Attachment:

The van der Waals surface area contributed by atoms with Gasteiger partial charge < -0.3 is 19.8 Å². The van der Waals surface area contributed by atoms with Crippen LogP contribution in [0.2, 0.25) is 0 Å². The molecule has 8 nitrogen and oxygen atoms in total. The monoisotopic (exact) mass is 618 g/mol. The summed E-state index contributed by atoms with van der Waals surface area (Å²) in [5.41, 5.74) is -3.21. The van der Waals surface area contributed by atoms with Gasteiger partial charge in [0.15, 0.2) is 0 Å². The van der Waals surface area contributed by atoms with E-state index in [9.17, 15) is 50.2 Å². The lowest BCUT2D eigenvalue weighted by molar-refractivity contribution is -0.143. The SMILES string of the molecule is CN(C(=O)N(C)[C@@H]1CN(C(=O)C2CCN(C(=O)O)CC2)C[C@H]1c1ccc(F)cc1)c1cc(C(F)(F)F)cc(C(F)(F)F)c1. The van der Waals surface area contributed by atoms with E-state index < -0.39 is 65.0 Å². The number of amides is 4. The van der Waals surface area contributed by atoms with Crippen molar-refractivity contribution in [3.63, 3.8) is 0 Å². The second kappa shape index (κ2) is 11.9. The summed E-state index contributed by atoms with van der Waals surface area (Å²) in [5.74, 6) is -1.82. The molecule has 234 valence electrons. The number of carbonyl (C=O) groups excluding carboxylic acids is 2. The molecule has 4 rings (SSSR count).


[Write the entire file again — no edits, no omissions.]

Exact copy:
The van der Waals surface area contributed by atoms with Gasteiger partial charge < -0.3 is 19.8 Å². The van der Waals surface area contributed by atoms with Crippen LogP contribution in [0.2, 0.25) is 0 Å². The molecule has 8 nitrogen and oxygen atoms in total. The monoisotopic (exact) mass is 618 g/mol. The summed E-state index contributed by atoms with van der Waals surface area (Å²) in [5.41, 5.74) is -3.21. The van der Waals surface area contributed by atoms with Gasteiger partial charge in [0.15, 0.2) is 0 Å². The van der Waals surface area contributed by atoms with E-state index in [9.17, 15) is 50.2 Å². The lowest BCUT2D eigenvalue weighted by molar-refractivity contribution is -0.143. The SMILES string of the molecule is CN(C(=O)N(C)[C@@H]1CN(C(=O)C2CCN(C(=O)O)CC2)C[C@H]1c1ccc(F)cc1)c1cc(C(F)(F)F)cc(C(F)(F)F)c1. The van der Waals surface area contributed by atoms with E-state index < -0.39 is 65.0 Å². The number of amides is 4. The van der Waals surface area contributed by atoms with Crippen molar-refractivity contribution in [3.63, 3.8) is 0 Å². The second kappa shape index (κ2) is 11.9. The summed E-state index contributed by atoms with van der Waals surface area (Å²) in [5.74, 6) is -1.82. The molecule has 234 valence electrons. The number of carbonyl (C=O) groups excluding carboxylic acids is 2. The molecule has 4 rings (SSSR count).